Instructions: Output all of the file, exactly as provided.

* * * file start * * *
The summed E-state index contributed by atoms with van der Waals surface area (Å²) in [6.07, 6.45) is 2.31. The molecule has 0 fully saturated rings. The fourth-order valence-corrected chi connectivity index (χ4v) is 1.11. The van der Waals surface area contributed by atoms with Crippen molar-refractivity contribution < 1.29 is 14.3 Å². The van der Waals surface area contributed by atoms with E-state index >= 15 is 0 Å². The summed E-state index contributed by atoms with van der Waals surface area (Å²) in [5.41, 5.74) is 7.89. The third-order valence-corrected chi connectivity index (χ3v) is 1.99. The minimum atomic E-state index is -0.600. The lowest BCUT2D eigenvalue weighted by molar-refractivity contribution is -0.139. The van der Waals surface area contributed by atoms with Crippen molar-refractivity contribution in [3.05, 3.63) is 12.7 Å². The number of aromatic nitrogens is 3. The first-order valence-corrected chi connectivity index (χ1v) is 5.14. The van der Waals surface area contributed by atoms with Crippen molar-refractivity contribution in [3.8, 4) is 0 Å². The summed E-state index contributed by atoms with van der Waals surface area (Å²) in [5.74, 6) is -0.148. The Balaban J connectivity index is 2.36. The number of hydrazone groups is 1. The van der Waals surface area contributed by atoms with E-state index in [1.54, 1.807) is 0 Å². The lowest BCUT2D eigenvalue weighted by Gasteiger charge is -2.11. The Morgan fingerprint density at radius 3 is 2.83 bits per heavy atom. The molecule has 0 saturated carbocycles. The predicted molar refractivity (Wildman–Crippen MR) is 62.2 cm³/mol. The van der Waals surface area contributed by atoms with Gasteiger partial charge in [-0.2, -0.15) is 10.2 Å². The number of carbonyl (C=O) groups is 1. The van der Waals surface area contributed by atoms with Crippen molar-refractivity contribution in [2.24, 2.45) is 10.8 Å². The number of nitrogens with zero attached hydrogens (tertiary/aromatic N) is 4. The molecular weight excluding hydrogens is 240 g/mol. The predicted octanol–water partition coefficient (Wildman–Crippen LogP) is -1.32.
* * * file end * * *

The summed E-state index contributed by atoms with van der Waals surface area (Å²) in [6.07, 6.45) is 2.31. The molecule has 0 fully saturated rings. The fourth-order valence-corrected chi connectivity index (χ4v) is 1.11. The van der Waals surface area contributed by atoms with Crippen molar-refractivity contribution < 1.29 is 14.3 Å². The van der Waals surface area contributed by atoms with E-state index >= 15 is 0 Å². The summed E-state index contributed by atoms with van der Waals surface area (Å²) in [5.41, 5.74) is 7.89. The third-order valence-corrected chi connectivity index (χ3v) is 1.99. The minimum atomic E-state index is -0.600. The lowest BCUT2D eigenvalue weighted by molar-refractivity contribution is -0.139. The van der Waals surface area contributed by atoms with Crippen molar-refractivity contribution in [3.05, 3.63) is 12.7 Å². The number of aromatic nitrogens is 3. The first-order valence-corrected chi connectivity index (χ1v) is 5.14. The van der Waals surface area contributed by atoms with Crippen molar-refractivity contribution in [3.8, 4) is 0 Å². The summed E-state index contributed by atoms with van der Waals surface area (Å²) in [5.74, 6) is -0.148. The Balaban J connectivity index is 2.36. The number of hydrazone groups is 1. The van der Waals surface area contributed by atoms with E-state index in [1.54, 1.807) is 0 Å². The lowest BCUT2D eigenvalue weighted by Gasteiger charge is -2.11. The Morgan fingerprint density at radius 3 is 2.83 bits per heavy atom. The molecule has 0 saturated carbocycles. The predicted molar refractivity (Wildman–Crippen MR) is 62.2 cm³/mol. The van der Waals surface area contributed by atoms with Gasteiger partial charge in [-0.2, -0.15) is 10.2 Å². The number of carbonyl (C=O) groups is 1. The van der Waals surface area contributed by atoms with Crippen molar-refractivity contribution in [2.24, 2.45) is 10.8 Å². The number of nitrogens with zero attached hydrogens (tertiary/aromatic N) is 4. The molecular weight excluding hydrogens is 240 g/mol. The predicted octanol–water partition coefficient (Wildman–Crippen LogP) is -1.32.